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Rumors of a war with Japan had circulated for months before December 7, 1941. The United States had been bracing for the inevitable conflict with Germany as well. One South Jersey community watched both sides of the world with anticipation of the worst. The following article is significant and is presented in its entirety. It was discovered among the collection of newspaper articles left by Mayor Taggart to the Atlantic City Library; from Atlantic City Press/Evening Union - no date was available:


No municipality in the United States is as aware of the vulnerability of its water supply as Atlantic City. And citizens have been warned against assuming a cocksure attitude. They have been cautioned that no seaboard city is certain of its safety in time of war.

This being the case, a special detail of police has been assigned to guarding the water supply 24 hours a day - prepared to apprehend any stranger who might venture within range of suspicion.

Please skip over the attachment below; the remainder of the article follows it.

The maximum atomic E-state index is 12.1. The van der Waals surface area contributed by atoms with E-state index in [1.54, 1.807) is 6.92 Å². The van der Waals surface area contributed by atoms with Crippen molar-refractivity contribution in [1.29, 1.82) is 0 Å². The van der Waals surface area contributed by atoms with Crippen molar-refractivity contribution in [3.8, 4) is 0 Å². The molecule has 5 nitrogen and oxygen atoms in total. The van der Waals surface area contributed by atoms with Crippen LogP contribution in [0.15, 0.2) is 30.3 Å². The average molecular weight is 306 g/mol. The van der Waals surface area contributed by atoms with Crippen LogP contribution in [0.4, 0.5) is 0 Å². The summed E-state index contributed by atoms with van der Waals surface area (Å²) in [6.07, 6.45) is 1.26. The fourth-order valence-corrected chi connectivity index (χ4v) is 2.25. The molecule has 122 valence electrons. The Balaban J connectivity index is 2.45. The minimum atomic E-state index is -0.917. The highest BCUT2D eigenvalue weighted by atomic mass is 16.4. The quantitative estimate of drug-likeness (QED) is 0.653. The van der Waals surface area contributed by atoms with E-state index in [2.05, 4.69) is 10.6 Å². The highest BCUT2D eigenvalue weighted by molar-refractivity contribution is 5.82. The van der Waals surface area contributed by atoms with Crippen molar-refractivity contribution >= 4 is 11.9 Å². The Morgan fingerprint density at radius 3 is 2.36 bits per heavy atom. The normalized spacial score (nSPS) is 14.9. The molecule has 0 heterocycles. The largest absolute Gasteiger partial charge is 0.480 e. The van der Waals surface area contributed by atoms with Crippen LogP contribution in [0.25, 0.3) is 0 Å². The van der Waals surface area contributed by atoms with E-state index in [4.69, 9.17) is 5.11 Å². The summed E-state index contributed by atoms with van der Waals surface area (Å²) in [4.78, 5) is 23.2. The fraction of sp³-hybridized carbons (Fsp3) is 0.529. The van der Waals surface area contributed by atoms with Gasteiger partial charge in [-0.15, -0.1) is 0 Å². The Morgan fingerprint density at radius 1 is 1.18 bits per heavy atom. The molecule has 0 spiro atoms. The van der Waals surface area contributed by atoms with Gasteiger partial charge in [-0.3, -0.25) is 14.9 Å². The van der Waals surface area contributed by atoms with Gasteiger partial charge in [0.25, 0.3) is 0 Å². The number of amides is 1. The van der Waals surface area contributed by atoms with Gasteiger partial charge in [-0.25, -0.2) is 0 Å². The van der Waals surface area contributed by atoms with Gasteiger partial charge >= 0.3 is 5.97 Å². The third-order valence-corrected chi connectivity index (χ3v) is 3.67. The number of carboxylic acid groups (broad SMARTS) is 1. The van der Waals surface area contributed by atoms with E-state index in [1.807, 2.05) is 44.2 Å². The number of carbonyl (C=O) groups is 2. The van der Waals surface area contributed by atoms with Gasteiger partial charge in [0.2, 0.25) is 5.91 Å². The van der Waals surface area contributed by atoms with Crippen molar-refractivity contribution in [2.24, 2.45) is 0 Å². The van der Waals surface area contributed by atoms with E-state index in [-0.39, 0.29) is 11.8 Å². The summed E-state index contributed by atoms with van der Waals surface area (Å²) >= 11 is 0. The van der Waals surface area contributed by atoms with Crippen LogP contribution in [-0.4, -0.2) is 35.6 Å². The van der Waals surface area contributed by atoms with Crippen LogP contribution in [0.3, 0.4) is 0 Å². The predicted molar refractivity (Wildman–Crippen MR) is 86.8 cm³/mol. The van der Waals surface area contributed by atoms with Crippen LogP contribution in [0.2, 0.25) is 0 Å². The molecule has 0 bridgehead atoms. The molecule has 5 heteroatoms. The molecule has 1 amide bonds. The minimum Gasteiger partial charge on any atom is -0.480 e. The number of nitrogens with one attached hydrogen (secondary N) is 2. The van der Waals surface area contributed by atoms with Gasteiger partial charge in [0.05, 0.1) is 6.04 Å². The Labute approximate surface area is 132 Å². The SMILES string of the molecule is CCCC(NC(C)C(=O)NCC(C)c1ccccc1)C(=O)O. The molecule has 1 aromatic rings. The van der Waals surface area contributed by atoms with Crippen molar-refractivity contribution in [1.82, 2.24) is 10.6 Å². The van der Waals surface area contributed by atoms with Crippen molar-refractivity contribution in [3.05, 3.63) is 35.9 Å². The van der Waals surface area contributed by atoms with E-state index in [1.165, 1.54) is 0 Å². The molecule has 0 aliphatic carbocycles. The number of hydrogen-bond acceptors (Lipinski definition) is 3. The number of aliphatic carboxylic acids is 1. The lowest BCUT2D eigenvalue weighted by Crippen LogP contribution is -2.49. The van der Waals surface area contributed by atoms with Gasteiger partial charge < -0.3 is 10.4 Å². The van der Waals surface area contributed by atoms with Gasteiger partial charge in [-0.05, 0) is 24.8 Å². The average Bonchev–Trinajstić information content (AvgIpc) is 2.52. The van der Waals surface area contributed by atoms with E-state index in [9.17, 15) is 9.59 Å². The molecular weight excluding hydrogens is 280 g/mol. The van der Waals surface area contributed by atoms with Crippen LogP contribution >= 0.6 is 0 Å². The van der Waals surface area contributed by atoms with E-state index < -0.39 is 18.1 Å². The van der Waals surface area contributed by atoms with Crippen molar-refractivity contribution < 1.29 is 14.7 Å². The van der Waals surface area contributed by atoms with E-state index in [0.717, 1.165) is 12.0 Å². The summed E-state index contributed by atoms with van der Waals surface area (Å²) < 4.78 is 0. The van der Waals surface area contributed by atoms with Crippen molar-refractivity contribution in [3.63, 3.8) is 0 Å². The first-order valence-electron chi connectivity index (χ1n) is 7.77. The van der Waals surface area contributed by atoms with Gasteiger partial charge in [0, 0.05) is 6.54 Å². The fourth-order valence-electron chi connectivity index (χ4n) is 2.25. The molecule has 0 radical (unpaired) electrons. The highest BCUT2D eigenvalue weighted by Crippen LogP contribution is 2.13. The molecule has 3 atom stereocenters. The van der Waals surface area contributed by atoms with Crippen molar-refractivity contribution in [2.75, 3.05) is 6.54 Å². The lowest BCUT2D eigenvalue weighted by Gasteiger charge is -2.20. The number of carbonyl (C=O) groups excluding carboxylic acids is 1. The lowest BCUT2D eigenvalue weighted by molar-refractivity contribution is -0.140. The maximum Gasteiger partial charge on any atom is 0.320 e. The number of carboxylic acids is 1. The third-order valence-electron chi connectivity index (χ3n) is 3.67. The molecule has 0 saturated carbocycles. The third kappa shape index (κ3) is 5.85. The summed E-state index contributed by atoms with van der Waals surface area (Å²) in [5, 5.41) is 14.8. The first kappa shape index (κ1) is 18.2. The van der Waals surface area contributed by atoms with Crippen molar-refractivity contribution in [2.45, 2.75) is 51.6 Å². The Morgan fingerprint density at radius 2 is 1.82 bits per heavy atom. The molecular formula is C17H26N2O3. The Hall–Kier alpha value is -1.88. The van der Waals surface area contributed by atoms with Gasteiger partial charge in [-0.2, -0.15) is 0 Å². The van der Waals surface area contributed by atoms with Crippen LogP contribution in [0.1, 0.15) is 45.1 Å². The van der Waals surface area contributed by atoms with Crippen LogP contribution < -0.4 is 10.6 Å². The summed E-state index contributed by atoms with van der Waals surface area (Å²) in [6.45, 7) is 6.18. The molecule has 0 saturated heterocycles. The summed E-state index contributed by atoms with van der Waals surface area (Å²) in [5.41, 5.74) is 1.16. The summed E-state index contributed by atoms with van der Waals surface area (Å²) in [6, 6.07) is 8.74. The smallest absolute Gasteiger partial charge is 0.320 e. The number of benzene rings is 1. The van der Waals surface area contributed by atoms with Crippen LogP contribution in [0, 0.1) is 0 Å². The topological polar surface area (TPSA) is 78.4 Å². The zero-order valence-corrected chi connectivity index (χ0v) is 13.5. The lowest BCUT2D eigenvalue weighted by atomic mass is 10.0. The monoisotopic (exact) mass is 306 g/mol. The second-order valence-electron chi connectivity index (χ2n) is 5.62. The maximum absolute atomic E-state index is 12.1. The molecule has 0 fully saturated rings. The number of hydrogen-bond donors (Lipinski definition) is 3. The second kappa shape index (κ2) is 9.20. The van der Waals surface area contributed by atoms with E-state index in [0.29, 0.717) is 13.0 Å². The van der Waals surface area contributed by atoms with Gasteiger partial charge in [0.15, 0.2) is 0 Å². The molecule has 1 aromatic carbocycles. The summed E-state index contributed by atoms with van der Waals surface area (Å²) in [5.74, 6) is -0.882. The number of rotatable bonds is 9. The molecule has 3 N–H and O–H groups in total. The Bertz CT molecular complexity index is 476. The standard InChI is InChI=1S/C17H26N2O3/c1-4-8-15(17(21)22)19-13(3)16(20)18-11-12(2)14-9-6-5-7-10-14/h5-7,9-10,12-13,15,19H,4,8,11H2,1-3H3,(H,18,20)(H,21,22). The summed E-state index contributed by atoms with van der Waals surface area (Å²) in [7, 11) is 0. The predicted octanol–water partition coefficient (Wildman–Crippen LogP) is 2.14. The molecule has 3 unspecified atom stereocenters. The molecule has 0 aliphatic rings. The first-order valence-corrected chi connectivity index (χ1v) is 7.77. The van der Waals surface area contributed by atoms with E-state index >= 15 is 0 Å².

Atlantic City’s drinking water, which has won praise from

physicians and engineers, is carried through a huge pipeline from a







watershed 12 miles inland. A long stretch of meadowland lies along most of the route.

Atlantic City knows that failure of this water system would have disastrous effect, even without consideration of the war emergency.

Within two hours after the Japanese attack on Pearl Harbor, city officials ordered a guard of 30 policemen on 24-hour duty at the reservoirs, the pumping station and the pipelines. But despite these precautions, Atlantic City is taking no chances. It has conjured beyond the possibility that the regular water supply could be sabotaged. And credit for cooperation in this respect must be given the beachfront hotels.


The hotel owners, at their own expense, have made available to the city connections with their artesian wells directly to the street water mains, to serve as an auxiliary drinking water supply in case of damage to the main meadow pipelines. This, it has been estimated, is of sufficient volume to quench the whole city’s thirst should the crisis arrive.